Debit card fraud

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Police chief, bank president give advice

By Rich Bauer, Managing Editor

Area residents who use debit cards from their banks should be checking their bank accounts to make sure their cards haven’t been used by others for purchases in other states.

That advice was given by Vandalia’s police chief and a local bank president after the discovery of local debit cards being compromised.

Police Chief Larry Eason said on Monday that his department had heard from 25-30 residents who had learned of fraudulent purchases on their debit cards.

“What we’re telling people is that they need to report it to their banks immediately,” Eason said.

Ernie Chappel, president of First National Bank in Vandalia, Ramsey, Patoka, Greenville and Mulberry Grove, also issued that directive.

First National Bank is one of several area banks that have learned that customers’ cards had been compromised in recent days. Chappel said reports indicate that information from area debit cards have been used in four or five states.

What happens when a card is used fraudulently is, “We’re notified, the customers are notified and the card is canceled,” Chappel said.

“The customer is then issued a new card,” he said.

First National plans to send out a memo to its customers within the next week or so to inform them about local debit cards being compromised.

One of the biggest questions posed by those whose card is compromised is whether that bank customer can recover the funds spent fraudulently.

“At no time is the customer at risk,” Chappel said. “The bank reimburses the customer’s account.”

He said banks are often asked why they don’t prevent this kind of theft.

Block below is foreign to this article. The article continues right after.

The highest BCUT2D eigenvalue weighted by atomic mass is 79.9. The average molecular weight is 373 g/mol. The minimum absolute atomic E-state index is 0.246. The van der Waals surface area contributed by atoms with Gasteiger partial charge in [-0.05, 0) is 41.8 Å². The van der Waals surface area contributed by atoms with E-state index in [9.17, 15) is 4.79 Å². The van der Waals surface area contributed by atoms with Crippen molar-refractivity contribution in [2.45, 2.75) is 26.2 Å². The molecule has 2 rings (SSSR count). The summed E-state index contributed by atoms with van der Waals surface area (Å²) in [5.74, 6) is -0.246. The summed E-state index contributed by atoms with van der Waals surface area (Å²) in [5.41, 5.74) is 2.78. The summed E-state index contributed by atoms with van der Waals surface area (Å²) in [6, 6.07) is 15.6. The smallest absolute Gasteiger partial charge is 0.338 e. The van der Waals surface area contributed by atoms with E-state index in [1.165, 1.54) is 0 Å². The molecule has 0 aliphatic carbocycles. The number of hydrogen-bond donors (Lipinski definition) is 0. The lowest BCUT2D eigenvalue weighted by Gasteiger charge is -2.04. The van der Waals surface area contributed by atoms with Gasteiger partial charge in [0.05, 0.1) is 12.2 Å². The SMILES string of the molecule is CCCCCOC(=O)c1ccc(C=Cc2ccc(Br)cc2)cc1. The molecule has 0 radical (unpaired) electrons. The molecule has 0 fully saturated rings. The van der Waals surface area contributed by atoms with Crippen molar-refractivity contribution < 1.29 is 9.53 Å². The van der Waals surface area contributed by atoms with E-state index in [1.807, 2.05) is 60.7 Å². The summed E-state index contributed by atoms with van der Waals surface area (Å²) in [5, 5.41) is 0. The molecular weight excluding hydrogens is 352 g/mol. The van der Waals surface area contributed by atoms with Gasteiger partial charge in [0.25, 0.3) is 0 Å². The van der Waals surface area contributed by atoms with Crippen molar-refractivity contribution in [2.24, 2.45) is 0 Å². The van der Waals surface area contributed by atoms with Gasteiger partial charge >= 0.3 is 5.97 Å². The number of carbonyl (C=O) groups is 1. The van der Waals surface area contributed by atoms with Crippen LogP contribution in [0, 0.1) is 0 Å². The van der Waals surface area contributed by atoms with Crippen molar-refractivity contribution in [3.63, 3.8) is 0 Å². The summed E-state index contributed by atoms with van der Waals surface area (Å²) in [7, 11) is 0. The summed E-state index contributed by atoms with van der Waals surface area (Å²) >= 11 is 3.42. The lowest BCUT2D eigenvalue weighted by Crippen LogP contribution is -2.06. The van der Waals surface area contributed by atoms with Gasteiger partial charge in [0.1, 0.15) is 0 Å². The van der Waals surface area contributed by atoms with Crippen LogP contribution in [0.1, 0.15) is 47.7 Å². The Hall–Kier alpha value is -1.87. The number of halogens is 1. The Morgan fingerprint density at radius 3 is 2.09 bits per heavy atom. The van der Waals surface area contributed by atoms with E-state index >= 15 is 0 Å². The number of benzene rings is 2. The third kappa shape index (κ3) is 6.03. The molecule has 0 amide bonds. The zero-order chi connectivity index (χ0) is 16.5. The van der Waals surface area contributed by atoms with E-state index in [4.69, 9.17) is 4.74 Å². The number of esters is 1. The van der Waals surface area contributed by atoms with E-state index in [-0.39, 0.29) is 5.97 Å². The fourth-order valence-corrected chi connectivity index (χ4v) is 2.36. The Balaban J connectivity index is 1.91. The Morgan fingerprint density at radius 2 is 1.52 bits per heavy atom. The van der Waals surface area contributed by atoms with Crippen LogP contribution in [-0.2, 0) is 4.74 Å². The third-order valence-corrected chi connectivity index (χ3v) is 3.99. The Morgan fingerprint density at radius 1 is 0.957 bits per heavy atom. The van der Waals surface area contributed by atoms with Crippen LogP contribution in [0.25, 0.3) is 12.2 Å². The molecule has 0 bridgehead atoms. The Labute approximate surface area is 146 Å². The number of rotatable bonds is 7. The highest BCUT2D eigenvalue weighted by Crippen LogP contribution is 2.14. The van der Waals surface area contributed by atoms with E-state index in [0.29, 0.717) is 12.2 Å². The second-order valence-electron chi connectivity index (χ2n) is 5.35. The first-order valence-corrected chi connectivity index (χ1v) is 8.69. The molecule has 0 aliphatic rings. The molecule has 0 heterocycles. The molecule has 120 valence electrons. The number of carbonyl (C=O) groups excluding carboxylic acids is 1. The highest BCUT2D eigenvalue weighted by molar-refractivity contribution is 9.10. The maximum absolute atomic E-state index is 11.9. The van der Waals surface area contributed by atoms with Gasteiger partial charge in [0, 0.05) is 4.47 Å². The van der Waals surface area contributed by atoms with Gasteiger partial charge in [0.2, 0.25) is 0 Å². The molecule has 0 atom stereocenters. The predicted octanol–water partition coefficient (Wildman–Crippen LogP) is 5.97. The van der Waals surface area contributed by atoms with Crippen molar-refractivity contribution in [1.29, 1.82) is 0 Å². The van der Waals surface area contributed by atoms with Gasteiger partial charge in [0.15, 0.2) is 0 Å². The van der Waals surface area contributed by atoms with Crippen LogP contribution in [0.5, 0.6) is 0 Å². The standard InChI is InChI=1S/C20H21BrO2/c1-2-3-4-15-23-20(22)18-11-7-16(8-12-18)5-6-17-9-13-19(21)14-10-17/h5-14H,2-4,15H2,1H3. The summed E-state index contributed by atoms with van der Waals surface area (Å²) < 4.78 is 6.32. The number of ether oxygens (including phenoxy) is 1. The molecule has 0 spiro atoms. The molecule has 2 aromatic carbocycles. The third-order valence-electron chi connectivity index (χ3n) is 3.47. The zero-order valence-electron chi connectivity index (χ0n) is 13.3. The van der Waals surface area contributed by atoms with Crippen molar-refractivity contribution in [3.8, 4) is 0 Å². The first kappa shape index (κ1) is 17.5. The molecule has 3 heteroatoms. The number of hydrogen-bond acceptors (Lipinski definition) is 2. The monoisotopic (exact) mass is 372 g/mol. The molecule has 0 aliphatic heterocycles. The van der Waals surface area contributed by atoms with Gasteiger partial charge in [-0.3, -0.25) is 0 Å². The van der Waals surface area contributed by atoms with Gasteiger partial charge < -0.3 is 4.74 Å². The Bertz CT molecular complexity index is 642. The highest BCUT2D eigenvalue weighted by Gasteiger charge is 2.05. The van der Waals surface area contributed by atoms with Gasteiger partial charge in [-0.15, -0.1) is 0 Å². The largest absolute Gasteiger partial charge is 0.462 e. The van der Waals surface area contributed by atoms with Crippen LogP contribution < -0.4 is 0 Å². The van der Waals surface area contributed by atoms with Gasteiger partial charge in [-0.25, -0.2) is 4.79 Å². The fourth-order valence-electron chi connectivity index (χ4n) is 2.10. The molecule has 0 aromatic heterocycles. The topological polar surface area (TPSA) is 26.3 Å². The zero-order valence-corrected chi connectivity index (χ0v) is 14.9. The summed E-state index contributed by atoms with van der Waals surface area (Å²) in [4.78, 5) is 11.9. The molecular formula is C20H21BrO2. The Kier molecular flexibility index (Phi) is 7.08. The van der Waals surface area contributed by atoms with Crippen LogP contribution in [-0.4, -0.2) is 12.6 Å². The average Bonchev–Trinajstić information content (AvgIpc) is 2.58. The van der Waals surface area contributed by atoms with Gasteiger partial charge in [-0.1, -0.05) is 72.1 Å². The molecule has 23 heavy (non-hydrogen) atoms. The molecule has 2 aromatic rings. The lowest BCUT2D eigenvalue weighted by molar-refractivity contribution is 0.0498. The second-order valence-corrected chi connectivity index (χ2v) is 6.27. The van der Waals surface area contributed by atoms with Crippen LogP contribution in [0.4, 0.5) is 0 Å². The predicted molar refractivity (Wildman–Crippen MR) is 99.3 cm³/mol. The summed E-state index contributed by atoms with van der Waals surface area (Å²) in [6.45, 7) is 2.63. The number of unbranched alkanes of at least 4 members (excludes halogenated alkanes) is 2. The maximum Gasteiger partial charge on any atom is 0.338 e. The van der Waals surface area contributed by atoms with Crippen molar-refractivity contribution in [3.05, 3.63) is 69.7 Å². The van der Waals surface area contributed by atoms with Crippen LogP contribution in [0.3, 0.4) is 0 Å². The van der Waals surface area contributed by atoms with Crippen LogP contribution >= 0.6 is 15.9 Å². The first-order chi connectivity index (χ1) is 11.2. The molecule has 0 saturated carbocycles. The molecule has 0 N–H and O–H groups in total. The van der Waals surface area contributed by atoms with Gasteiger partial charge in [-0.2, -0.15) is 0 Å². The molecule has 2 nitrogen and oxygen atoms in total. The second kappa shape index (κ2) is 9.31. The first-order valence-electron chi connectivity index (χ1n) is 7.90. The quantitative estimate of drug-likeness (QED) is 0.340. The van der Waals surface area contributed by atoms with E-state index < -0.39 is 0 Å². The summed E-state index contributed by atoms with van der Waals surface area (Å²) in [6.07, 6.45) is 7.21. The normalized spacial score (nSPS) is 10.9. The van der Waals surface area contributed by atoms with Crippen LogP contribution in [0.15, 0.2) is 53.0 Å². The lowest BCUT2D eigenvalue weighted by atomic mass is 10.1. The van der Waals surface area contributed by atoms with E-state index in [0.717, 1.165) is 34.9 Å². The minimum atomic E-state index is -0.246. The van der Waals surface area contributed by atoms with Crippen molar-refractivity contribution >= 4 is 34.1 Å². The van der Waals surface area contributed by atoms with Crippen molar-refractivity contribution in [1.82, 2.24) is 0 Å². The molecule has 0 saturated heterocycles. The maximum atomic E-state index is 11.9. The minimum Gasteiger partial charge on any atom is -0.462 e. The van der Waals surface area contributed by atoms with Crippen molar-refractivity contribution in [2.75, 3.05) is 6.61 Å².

“All banks have no control where their customers use their cards, and we have no control over the security measures that businesses take, such as how they store their information,” Chappel said.

He did not that within the past year, FNB has put into place additional security measures for debit cards.

“We track our customers’ buying habits, such as the businesses that they regularly use, and if we see that the card is used for a purchase, say, in Florida, we contact the customer to check that purchase.

“Obviously, the system isn’t foolproof, but we have taken, and will continue to take, security measures that reduce the chances of something like this from happening,” Chappel said.

It’s not unusual for debit cards to be compromised. Last fall, Chappel said, a lot of banks in Nebraska re-issued debit cards to all of their customers because of a large-scale case of debit card fraud.

Even if a person’s debit card is compromised, Chappel said, that individual doesn’t have to worry about identity theft.

“The debit card contains information related to that card only. It doesn’t contain such information as that person’s bank account number,” he said.

Chappel said debit cards actually contain less information than checks. “Checks contain more information about the person, such as the account number and the person’s address,” he said.

This can be a learning experience for everyone, Chappel said in offering some.

“People should regularly monitor their accounts, and if they see something that’s not right, they need to notify their bank immediately,” he said.

“Also, if people are going to be traveling, it’s a good idea for them to notify their bank, to make sure that they can use their cards at their destination,” Chappel said.

There are some states, he said, where debit cards cannot be used by anyone unless the individual has his or her bank unlock their card in those areas.

People are also advised to keep all personal documentation in a secure place, and to shred all personal information, such as bills, bank statements, ATM and debit card receipts, and credit card offers.